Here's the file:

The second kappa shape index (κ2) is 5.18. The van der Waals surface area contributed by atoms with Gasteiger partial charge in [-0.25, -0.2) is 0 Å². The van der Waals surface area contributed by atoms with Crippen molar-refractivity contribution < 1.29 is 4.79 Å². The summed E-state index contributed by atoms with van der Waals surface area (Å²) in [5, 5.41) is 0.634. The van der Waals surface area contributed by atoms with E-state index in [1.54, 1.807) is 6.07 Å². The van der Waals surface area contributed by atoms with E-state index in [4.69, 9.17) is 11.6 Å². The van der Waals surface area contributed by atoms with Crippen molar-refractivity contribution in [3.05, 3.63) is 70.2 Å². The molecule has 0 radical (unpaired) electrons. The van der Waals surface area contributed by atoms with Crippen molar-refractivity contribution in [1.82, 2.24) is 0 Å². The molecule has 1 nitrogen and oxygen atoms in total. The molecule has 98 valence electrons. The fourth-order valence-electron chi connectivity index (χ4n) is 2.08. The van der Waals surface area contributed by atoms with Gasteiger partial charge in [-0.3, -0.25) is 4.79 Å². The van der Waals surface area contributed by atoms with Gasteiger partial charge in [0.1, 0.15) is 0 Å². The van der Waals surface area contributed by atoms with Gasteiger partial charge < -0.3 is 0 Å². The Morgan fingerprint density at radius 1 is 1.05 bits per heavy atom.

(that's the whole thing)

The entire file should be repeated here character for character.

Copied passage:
The second kappa shape index (κ2) is 5.18. The van der Waals surface area contributed by atoms with Gasteiger partial charge in [-0.25, -0.2) is 0 Å². The van der Waals surface area contributed by atoms with Crippen molar-refractivity contribution < 1.29 is 4.79 Å². The summed E-state index contributed by atoms with van der Waals surface area (Å²) in [5, 5.41) is 0.634. The van der Waals surface area contributed by atoms with E-state index in [1.54, 1.807) is 6.07 Å². The van der Waals surface area contributed by atoms with E-state index in [4.69, 9.17) is 11.6 Å². The van der Waals surface area contributed by atoms with Crippen molar-refractivity contribution in [3.05, 3.63) is 70.2 Å². The molecule has 0 radical (unpaired) electrons. The van der Waals surface area contributed by atoms with Crippen molar-refractivity contribution in [1.82, 2.24) is 0 Å². The molecule has 1 nitrogen and oxygen atoms in total. The molecule has 98 valence electrons. The fourth-order valence-electron chi connectivity index (χ4n) is 2.08. The van der Waals surface area contributed by atoms with Gasteiger partial charge in [-0.3, -0.25) is 4.79 Å². The van der Waals surface area contributed by atoms with Gasteiger partial charge in [0.1, 0.15) is 0 Å². The van der Waals surface area contributed by atoms with Gasteiger partial charge < -0.3 is 0 Å². The Morgan fingerprint density at radius 1 is 1.05 bits per heavy atom.